“Essential reading for anyone interested in the impact of transnational solidarity movements on the evolution of thought and organizing within the global revolutionary left.”—Jessica Stites Mor, editor of Human Rights and Transnational Solidarity in Cold War Latin America  

“An important contribution to reexamining the ways in which we think about the geographies of Latin America’s revolutionary left in the global conflict of the Cold War. The volume covers multiple paths and connections that show how each actor was influenced by other regions of the world, but was also influential, creating a better understanding of how each actor was part of the global conflict.”—Aldo Marchesi, author of Latin America’s Radical Left: Rebellion and Cold War in the Global 1960s  
This volume showcases new research on the global reach of Latin American revolutionary movements during the height of the Cold War, mapping out the region’s little-known connections with Africa, Asia, and Europe. Toward a Global History of Latin America’s Revolutionary Left offers insights into the effect of international collaboration on the identities, ideologies, strategies, and survival of organizers and groups.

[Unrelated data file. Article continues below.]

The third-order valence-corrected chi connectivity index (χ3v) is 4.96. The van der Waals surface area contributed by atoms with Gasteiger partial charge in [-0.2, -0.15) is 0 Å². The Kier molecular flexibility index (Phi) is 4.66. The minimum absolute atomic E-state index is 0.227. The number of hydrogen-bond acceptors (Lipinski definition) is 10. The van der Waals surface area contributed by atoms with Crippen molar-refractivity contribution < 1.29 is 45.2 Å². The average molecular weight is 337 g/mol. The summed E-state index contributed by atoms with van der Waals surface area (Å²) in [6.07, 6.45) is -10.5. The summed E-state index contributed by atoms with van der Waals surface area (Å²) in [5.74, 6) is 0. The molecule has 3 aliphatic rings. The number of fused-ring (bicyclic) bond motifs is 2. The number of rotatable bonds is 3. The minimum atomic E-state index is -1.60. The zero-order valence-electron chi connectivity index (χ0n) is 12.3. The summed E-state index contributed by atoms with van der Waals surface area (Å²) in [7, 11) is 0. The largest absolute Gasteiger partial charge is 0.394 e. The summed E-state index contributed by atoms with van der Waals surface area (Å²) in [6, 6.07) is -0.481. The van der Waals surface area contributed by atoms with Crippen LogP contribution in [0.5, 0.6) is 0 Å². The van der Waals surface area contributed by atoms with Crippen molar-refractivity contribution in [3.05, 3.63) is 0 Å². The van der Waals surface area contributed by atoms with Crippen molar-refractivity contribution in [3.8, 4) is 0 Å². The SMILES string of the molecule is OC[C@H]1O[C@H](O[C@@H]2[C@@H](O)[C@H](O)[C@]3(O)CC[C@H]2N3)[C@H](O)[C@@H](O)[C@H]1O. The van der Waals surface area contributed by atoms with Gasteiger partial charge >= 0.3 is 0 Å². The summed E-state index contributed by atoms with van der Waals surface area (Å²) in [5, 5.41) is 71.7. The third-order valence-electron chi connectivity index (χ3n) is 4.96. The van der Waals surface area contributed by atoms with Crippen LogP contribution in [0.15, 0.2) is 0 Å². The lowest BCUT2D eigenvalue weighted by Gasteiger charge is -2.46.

Featuring contributions from historians working in six different countries, this collection includes chapters on Cuba’s hosting of the 1966 Tricontinental Conference that brought revolutionary movements together; Czechoslovakian intelligence’s logistical support for revolutionaries; the Brazilian Left’s search for recognition in Cuba and China; the central role played by European publishing houses in disseminating news from Latin America; Italian support for Brazilian guerrilla insurgents; Spanish ties with Nicaragua’s revolution; and the solidarity of European networks with Guatemala’s Guerrilla Army of the Poor.

Through its expansive geographical perspectives, this volume positions Latin America as a significant force on the international stage of the 1960s and 70s. It sets a new research agenda that will guide future study on leftist movements, transnational networks, and Cold War history in the region.  

Tanya Harmer, associate professor of international history at the London School of Economics and Political Science, is the author of Beatriz Allende: A Revolutionary Life in Cold War Latin AmericaAlberto Martín Alvarez, distinguished professor in the Department of Public Law at the Universitat de Girona, Spain, is coeditor of Latin American Guerrilla Movements: Origins, Evolution, Outcomes.

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